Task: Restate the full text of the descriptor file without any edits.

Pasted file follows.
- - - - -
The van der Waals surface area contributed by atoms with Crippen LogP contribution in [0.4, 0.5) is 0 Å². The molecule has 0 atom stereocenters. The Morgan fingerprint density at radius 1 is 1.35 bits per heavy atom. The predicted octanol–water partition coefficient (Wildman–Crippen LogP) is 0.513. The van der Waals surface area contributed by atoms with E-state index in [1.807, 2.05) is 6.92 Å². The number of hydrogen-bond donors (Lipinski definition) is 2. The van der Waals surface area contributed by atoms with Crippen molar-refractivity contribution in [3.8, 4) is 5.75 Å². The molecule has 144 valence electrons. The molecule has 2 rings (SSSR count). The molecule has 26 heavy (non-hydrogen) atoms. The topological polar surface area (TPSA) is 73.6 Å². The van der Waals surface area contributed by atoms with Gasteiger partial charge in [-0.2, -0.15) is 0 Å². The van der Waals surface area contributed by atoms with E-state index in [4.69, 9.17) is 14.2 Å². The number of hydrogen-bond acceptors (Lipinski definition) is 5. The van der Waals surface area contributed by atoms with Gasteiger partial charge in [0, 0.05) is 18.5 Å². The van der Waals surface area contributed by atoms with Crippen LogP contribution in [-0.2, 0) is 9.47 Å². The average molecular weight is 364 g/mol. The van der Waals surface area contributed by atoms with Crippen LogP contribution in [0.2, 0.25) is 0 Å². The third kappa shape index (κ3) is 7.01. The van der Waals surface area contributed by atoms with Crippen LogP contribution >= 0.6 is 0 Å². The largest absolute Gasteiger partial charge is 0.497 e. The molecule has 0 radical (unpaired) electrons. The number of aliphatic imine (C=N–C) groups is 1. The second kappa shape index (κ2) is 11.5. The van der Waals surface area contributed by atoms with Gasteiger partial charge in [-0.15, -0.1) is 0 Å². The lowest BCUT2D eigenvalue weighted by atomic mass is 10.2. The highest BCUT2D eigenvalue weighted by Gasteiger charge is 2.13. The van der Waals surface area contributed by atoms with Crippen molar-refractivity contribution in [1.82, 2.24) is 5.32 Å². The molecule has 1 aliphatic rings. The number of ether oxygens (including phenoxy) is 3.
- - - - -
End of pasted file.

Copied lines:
The van der Waals surface area contributed by atoms with Crippen LogP contribution in [0.4, 0.5) is 0 Å². The molecule has 0 atom stereocenters. The Morgan fingerprint density at radius 1 is 1.35 bits per heavy atom. The predicted octanol–water partition coefficient (Wildman–Crippen LogP) is 0.513. The van der Waals surface area contributed by atoms with E-state index in [1.807, 2.05) is 6.92 Å². The number of hydrogen-bond donors (Lipinski definition) is 2. The van der Waals surface area contributed by atoms with Crippen molar-refractivity contribution in [3.8, 4) is 5.75 Å². The molecule has 144 valence electrons. The molecule has 2 rings (SSSR count). The molecule has 26 heavy (non-hydrogen) atoms. The topological polar surface area (TPSA) is 73.6 Å². The van der Waals surface area contributed by atoms with Gasteiger partial charge in [-0.2, -0.15) is 0 Å². The van der Waals surface area contributed by atoms with E-state index in [4.69, 9.17) is 14.2 Å². The number of hydrogen-bond acceptors (Lipinski definition) is 5. The van der Waals surface area contributed by atoms with Gasteiger partial charge in [0, 0.05) is 18.5 Å². The van der Waals surface area contributed by atoms with Crippen LogP contribution in [-0.2, 0) is 9.47 Å². The average molecular weight is 364 g/mol. The van der Waals surface area contributed by atoms with Crippen LogP contribution in [0.2, 0.25) is 0 Å². The third kappa shape index (κ3) is 7.01. The van der Waals surface area contributed by atoms with Crippen LogP contribution >= 0.6 is 0 Å². The largest absolute Gasteiger partial charge is 0.497 e. The molecule has 0 radical (unpaired) electrons. The number of aliphatic imine (C=N–C) groups is 1. The second kappa shape index (κ2) is 11.5. The van der Waals surface area contributed by atoms with Gasteiger partial charge in [-0.15, -0.1) is 0 Å². The lowest BCUT2D eigenvalue weighted by atomic mass is 10.2. The highest BCUT2D eigenvalue weighted by Gasteiger charge is 2.13. The van der Waals surface area contributed by atoms with Crippen molar-refractivity contribution in [1.82, 2.24) is 5.32 Å². The molecule has 1 aliphatic rings. The number of ether oxygens (including phenoxy) is 3.